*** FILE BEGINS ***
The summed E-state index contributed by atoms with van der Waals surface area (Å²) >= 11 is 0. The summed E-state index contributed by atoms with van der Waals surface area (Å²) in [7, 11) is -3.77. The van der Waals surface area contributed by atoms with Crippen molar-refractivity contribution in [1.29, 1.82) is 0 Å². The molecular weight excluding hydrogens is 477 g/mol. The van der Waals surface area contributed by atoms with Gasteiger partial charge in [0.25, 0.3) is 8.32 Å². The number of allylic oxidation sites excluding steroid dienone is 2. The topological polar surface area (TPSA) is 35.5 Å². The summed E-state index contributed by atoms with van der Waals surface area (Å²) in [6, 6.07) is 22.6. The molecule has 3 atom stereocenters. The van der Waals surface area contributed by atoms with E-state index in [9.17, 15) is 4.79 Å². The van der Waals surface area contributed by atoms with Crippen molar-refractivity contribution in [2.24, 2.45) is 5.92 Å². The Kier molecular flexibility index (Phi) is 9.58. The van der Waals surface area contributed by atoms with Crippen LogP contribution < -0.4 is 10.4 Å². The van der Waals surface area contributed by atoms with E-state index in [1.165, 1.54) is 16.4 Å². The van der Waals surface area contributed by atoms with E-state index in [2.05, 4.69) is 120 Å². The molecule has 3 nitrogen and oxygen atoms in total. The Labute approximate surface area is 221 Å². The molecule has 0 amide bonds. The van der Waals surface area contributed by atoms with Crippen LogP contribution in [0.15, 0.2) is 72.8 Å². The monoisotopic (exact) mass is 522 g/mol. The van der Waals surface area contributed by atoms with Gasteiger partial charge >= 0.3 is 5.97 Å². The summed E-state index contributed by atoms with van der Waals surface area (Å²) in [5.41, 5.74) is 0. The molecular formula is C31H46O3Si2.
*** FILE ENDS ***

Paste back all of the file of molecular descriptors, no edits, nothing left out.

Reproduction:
The summed E-state index contributed by atoms with van der Waals surface area (Å²) >= 11 is 0. The summed E-state index contributed by atoms with van der Waals surface area (Å²) in [7, 11) is -3.77. The van der Waals surface area contributed by atoms with Crippen molar-refractivity contribution in [1.29, 1.82) is 0 Å². The molecular weight excluding hydrogens is 477 g/mol. The van der Waals surface area contributed by atoms with Gasteiger partial charge in [0.25, 0.3) is 8.32 Å². The number of allylic oxidation sites excluding steroid dienone is 2. The topological polar surface area (TPSA) is 35.5 Å². The summed E-state index contributed by atoms with van der Waals surface area (Å²) in [6, 6.07) is 22.6. The molecule has 3 atom stereocenters. The van der Waals surface area contributed by atoms with E-state index in [9.17, 15) is 4.79 Å². The van der Waals surface area contributed by atoms with Crippen molar-refractivity contribution in [2.24, 2.45) is 5.92 Å². The Kier molecular flexibility index (Phi) is 9.58. The van der Waals surface area contributed by atoms with Crippen LogP contribution < -0.4 is 10.4 Å². The van der Waals surface area contributed by atoms with E-state index in [1.165, 1.54) is 16.4 Å². The van der Waals surface area contributed by atoms with E-state index in [2.05, 4.69) is 120 Å². The molecule has 3 nitrogen and oxygen atoms in total. The Labute approximate surface area is 221 Å². The molecule has 0 amide bonds. The van der Waals surface area contributed by atoms with Crippen LogP contribution in [0.15, 0.2) is 72.8 Å². The monoisotopic (exact) mass is 522 g/mol. The van der Waals surface area contributed by atoms with Gasteiger partial charge >= 0.3 is 5.97 Å². The summed E-state index contributed by atoms with van der Waals surface area (Å²) in [5.41, 5.74) is 0. The molecular formula is C31H46O3Si2.